The ix35 Fuel Cell can be refuelled with hydrogen in only a few minutes. It accelerates from zero to 100 km/h in 12.5 seconds, has a top speed of 160 km/h and can travel 594 kilometres with a single charge.
The ix35 Fuel Cell is the result of 14 years of research by hundreds of engineers at Hyundai’s fuel cell R&D centre in Mabuk, Korea. The car has logged more than 2 million miles of road tests in real-world conditions in Europe, Korea and the U.S.
The first ix35 Fuel Cell vehicle rolled off the assembly line will be displayed at the 2013 Geneva Motor Show.
ix35 Fuel Cell Specifications:
Length
4,410 mm
Width
1,820 mm
Height
1,655 mm
Driving range on one fill-up
594 km
Vehicle efficiency
0.95 kgH2/100km
27.8km/â„“ (NEDC)
Top speed
160 km/hr
Acceleration, 0 to 100 km/hr
12.5 seconds
Fuel cell output power
100 kW
Energy storage system
Battery, 24 kW
Fuel
Hydrogen (700 bar, 5.6 kg)
 

Exhaust gas

Water vapour

Shaping our future – food for thought.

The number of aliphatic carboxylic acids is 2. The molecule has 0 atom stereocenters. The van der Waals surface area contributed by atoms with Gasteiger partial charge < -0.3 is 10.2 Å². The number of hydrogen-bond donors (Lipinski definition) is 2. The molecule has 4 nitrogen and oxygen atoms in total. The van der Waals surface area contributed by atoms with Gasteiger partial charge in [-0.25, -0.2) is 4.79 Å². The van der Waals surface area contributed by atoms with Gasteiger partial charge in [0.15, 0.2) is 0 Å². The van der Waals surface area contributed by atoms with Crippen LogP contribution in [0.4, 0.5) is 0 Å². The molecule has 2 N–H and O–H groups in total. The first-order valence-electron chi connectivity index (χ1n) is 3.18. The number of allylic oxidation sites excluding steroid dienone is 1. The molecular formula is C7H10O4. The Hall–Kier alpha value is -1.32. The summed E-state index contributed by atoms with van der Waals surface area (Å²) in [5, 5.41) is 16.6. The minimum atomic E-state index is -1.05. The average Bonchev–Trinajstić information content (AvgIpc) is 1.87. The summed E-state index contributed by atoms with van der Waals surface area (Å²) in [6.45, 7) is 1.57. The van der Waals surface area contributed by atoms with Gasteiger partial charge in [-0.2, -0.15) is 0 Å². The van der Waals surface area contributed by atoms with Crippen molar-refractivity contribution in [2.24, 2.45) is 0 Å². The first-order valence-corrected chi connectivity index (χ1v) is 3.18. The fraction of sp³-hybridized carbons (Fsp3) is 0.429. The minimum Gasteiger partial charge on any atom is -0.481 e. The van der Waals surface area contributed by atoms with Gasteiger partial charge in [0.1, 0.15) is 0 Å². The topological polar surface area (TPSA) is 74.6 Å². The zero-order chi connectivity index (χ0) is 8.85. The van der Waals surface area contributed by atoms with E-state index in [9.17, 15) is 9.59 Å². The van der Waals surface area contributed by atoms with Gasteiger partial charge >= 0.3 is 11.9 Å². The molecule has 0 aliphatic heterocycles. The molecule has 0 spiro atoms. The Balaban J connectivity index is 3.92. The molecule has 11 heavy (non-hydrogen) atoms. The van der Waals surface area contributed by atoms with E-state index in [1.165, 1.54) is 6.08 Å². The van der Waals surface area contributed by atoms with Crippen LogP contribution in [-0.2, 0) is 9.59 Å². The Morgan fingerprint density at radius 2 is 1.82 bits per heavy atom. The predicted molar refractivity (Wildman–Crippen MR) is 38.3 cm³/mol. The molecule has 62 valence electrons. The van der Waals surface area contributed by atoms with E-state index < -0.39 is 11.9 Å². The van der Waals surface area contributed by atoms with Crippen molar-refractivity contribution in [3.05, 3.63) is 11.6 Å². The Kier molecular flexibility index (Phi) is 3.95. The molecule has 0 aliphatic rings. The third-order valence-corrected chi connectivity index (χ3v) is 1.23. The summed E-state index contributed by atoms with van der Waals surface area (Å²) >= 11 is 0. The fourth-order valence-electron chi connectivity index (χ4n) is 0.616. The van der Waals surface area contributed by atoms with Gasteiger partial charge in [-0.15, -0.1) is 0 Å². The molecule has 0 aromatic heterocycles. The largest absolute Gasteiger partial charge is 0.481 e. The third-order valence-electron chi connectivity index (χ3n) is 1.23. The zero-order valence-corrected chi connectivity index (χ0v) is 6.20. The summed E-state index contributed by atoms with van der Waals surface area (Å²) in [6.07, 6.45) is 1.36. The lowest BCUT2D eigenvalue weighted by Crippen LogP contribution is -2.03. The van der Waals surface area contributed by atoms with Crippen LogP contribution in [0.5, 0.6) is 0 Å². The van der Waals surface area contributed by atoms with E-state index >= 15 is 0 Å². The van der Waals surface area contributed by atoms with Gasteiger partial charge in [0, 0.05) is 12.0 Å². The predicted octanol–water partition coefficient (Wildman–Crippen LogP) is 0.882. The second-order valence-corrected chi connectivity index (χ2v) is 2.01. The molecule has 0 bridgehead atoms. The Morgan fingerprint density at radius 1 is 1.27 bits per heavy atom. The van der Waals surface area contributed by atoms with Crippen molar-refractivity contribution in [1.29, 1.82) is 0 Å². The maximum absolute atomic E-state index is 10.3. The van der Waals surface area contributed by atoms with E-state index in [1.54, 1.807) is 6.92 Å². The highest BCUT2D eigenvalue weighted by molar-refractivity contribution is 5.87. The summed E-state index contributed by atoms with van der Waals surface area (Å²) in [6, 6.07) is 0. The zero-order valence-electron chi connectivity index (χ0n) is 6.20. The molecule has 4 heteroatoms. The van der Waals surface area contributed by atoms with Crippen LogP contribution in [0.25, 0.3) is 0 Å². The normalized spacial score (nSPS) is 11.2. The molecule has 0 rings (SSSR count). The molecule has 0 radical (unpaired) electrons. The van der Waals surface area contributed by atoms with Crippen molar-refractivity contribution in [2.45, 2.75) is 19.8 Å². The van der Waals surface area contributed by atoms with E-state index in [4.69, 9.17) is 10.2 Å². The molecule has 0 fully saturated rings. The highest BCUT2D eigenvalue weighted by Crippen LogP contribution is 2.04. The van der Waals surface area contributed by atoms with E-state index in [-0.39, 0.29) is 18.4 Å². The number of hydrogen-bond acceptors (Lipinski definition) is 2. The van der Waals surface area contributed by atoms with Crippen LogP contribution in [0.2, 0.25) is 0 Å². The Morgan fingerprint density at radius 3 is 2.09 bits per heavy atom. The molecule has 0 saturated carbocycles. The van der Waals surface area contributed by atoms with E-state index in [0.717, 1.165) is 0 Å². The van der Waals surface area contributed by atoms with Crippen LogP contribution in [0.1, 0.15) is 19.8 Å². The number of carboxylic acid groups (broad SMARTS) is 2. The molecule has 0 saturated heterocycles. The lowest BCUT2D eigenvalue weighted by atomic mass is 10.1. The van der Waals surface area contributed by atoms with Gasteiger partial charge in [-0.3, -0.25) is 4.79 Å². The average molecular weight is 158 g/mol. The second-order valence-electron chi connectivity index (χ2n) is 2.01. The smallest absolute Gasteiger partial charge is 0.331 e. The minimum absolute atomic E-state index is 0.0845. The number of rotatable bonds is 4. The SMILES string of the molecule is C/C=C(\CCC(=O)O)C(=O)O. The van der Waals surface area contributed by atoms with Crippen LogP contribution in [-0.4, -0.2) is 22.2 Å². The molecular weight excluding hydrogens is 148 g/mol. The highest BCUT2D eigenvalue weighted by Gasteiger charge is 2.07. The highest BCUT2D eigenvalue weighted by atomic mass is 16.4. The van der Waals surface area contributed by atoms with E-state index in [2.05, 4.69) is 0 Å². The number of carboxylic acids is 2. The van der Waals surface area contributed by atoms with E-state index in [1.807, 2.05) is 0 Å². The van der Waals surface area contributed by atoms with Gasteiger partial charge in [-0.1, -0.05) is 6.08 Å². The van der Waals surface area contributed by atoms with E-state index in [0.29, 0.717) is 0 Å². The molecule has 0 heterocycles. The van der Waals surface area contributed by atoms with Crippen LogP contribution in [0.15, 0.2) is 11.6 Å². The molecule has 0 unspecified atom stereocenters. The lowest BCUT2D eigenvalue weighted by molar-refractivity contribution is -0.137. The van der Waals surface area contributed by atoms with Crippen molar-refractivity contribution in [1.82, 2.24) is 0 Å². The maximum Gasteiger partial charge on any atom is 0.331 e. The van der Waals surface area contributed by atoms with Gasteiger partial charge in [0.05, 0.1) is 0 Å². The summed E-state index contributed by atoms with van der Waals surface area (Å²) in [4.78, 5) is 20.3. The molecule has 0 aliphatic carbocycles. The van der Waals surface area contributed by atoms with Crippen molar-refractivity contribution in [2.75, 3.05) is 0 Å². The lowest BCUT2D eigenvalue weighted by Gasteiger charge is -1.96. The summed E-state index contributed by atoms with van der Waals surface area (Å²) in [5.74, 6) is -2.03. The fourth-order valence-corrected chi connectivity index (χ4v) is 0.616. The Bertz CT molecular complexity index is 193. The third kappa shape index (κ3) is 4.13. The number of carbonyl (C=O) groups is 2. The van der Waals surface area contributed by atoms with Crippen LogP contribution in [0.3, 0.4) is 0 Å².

Remaking a suburb for the creative class

Kaid Benfield’s Blog

Posted October 21, 2010 in Green Enterprise, Living Sustainably
 

 
By almost any conventional measure, Dublin, Ohio is a wildly successful community.  A suburb of Columbus, Dublin is one of the wealthiest municipalities in Ohio, with a median family income of $126,402, more than double that for the nation as a whole.  Unlike Midwestern cities founded in earlier days on an industrial economy, Dublin is a modern community that has experienced tremendous growth in recent decades, with fewer than 4,000 residents as recently as 1980, but upwards of 38,000 today.
a home in Dublin (via Chambers Custom Homes, Dublin) Jack Nicklaus's Memorial Tournament at Muirfield Golf Club (via GolfWorld)
 
Dublin is now home to the headquarters of Wendy’s, Ashland, Cardinal Health and several other corporations, including the new-technology OCLC (originally Online Computer Library Center).  Nationwide Insurance and Verizon have significant presence there.  The Professional Golf Association’s Memorial Tournament, one of its more prominent events, is hosted by Ohio native Jack Nicklaus and held annually in Dublin, and the community’s excellent golfing facilities also host numerous other events.  The Scioto River runs through the heart of town, which also can boast a very pleasant historic district.  It’s all working;  you may wonder, why change anything?
Dublin's historic district (courtesy of Goody, Clancy) Dublin's historic district (by: Pierre Metivier, creative commons license)